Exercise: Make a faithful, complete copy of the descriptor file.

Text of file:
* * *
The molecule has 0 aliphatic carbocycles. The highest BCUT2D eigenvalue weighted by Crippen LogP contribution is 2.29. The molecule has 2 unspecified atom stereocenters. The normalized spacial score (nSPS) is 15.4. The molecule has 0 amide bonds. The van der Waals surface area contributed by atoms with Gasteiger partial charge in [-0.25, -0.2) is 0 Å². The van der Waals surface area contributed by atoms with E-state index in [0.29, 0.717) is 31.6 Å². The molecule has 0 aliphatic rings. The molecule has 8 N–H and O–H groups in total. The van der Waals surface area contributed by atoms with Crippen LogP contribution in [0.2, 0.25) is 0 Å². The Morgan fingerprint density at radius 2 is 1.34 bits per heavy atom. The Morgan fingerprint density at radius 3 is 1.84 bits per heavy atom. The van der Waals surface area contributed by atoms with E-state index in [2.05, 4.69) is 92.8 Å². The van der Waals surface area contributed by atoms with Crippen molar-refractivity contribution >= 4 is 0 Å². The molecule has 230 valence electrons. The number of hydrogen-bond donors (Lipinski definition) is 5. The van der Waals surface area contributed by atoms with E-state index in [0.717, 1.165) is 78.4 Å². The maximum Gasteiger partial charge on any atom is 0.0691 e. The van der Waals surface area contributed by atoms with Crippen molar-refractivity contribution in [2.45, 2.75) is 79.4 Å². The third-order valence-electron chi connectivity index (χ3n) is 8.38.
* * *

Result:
The molecule has 0 aliphatic carbocycles. The highest BCUT2D eigenvalue weighted by Crippen LogP contribution is 2.29. The molecule has 2 unspecified atom stereocenters. The normalized spacial score (nSPS) is 15.4. The molecule has 0 amide bonds. The van der Waals surface area contributed by atoms with Gasteiger partial charge in [-0.25, -0.2) is 0 Å². The van der Waals surface area contributed by atoms with E-state index in [0.29, 0.717) is 31.6 Å². The molecule has 0 aliphatic rings. The molecule has 8 N–H and O–H groups in total. The van der Waals surface area contributed by atoms with Crippen LogP contribution in [0.2, 0.25) is 0 Å². The Morgan fingerprint density at radius 2 is 1.34 bits per heavy atom. The Morgan fingerprint density at radius 3 is 1.84 bits per heavy atom. The van der Waals surface area contributed by atoms with E-state index in [2.05, 4.69) is 92.8 Å². The van der Waals surface area contributed by atoms with Crippen molar-refractivity contribution >= 4 is 0 Å². The molecule has 230 valence electrons. The number of hydrogen-bond donors (Lipinski definition) is 5. The van der Waals surface area contributed by atoms with E-state index in [0.717, 1.165) is 78.4 Å². The maximum Gasteiger partial charge on any atom is 0.0691 e. The van der Waals surface area contributed by atoms with Crippen molar-refractivity contribution in [2.45, 2.75) is 79.4 Å². The third-order valence-electron chi connectivity index (χ3n) is 8.38.